"N sen tɛ juru la, n bolo tɛ juru la" [holiday benediction expression]

What is it’s literal meaning ? We hear this on holidays when people are saying “sanbɛsanbɛ” and giving money to each other. It has a meaning of it is money that you don’t need to pay back or owe. It is not a loan.
sen tɛ juru la = a leg does not loan?
bolo tɛ juru la = an arm does not loan ?

I ni ce, Malik! This wasn’t something that we said on holidays like seliba or selidennin (or seli fitinin) where I lived, so I’m not 100% sure, but I think it’s a situative as opposed to a verbal usage.

This is a common way to use the noun juru (‘loan’). People say, for instance, “N julu b’i la” (‘My loan is upon you’ → as in, ‘You owe me’).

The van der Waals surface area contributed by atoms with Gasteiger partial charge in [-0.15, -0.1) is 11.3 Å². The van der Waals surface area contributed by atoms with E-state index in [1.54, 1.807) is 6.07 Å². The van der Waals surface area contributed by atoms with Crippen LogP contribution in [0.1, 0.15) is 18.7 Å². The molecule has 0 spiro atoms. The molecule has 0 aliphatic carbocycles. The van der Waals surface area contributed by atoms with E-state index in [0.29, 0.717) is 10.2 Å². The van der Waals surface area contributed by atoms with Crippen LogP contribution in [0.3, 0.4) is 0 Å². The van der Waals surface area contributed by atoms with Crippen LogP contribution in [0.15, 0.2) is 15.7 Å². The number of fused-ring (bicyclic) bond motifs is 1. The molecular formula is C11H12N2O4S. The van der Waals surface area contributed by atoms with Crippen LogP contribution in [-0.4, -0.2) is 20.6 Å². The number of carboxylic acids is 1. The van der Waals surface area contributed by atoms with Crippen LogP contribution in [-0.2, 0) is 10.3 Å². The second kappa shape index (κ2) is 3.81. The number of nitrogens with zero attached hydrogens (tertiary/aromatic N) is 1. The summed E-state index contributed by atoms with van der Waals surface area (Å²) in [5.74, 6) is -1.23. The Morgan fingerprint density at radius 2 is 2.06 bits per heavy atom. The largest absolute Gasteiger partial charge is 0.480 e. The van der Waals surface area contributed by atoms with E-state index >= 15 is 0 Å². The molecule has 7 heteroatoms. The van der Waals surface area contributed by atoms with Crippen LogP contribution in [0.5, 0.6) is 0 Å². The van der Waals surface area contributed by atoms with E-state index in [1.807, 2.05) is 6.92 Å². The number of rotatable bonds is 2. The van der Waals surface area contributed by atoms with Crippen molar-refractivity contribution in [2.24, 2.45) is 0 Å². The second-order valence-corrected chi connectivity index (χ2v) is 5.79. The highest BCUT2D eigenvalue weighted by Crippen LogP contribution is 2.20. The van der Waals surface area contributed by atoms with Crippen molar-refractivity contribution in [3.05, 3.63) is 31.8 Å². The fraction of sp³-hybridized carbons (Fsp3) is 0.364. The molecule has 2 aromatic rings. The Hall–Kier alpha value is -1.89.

So in the case of the expression Sen tɛ juru la, etc., we are looking at something like:

Sen tɛ juru la
foot is.not.located loan in

I think though that the full expression is said with a pronoun before sen or bolo (but it might be dropped informally):

N sen tɛ juru lu

“I am not in (your) debt”
(lit. ‘My foot is not in a credit’)

You can see this for instance in this tweet where it is a part the kind of san bɛɛ, san bɛɛ holiday greeting exchange that you are describing:

Source and full thread exchange

N sen tɛ juru la, n bolo tɛ juru la (I am not in your debt. Lit: ‘My foot is not in a credit’)
That’s it. A pronoun is in front.

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